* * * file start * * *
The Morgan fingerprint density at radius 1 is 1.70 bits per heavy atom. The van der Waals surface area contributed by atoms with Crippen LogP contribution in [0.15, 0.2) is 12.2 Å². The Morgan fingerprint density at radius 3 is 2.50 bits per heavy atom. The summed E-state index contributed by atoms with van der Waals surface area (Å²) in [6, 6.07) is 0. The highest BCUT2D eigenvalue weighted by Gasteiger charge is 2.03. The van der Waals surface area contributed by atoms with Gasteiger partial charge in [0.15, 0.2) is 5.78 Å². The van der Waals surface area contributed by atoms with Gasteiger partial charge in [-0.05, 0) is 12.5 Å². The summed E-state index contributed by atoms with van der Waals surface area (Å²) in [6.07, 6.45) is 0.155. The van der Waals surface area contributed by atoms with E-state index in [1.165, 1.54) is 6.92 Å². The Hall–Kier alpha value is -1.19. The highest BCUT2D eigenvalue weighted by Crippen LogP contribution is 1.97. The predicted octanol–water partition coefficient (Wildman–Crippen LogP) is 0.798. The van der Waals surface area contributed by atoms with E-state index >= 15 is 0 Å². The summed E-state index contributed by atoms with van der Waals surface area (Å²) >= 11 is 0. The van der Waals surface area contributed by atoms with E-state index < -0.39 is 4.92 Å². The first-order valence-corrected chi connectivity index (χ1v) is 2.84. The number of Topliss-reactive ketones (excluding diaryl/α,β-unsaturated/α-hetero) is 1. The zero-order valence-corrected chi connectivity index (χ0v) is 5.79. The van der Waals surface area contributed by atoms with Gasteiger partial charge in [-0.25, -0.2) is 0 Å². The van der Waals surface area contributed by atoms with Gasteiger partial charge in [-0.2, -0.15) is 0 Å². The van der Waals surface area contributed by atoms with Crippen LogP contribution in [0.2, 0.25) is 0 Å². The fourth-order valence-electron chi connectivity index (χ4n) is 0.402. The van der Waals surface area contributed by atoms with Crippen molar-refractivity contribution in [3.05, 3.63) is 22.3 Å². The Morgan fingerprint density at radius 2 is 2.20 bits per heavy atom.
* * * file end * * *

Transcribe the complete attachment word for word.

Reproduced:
The Morgan fingerprint density at radius 1 is 1.70 bits per heavy atom. The van der Waals surface area contributed by atoms with Crippen LogP contribution in [0.15, 0.2) is 12.2 Å². The Morgan fingerprint density at radius 3 is 2.50 bits per heavy atom. The summed E-state index contributed by atoms with van der Waals surface area (Å²) in [6, 6.07) is 0. The highest BCUT2D eigenvalue weighted by Gasteiger charge is 2.03. The van der Waals surface area contributed by atoms with Gasteiger partial charge in [0.15, 0.2) is 5.78 Å². The van der Waals surface area contributed by atoms with Gasteiger partial charge in [-0.05, 0) is 12.5 Å². The summed E-state index contributed by atoms with van der Waals surface area (Å²) in [6.07, 6.45) is 0.155. The van der Waals surface area contributed by atoms with E-state index in [1.165, 1.54) is 6.92 Å². The Hall–Kier alpha value is -1.19. The highest BCUT2D eigenvalue weighted by Crippen LogP contribution is 1.97. The predicted octanol–water partition coefficient (Wildman–Crippen LogP) is 0.798. The van der Waals surface area contributed by atoms with E-state index >= 15 is 0 Å². The summed E-state index contributed by atoms with van der Waals surface area (Å²) >= 11 is 0. The van der Waals surface area contributed by atoms with E-state index < -0.39 is 4.92 Å². The first-order valence-corrected chi connectivity index (χ1v) is 2.84. The number of Topliss-reactive ketones (excluding diaryl/α,β-unsaturated/α-hetero) is 1. The zero-order valence-corrected chi connectivity index (χ0v) is 5.79. The van der Waals surface area contributed by atoms with Gasteiger partial charge in [-0.25, -0.2) is 0 Å². The van der Waals surface area contributed by atoms with Gasteiger partial charge in [-0.2, -0.15) is 0 Å². The van der Waals surface area contributed by atoms with Crippen LogP contribution in [0.2, 0.25) is 0 Å². The fourth-order valence-electron chi connectivity index (χ4n) is 0.402. The van der Waals surface area contributed by atoms with Crippen molar-refractivity contribution in [3.05, 3.63) is 22.3 Å². The Morgan fingerprint density at radius 2 is 2.20 bits per heavy atom.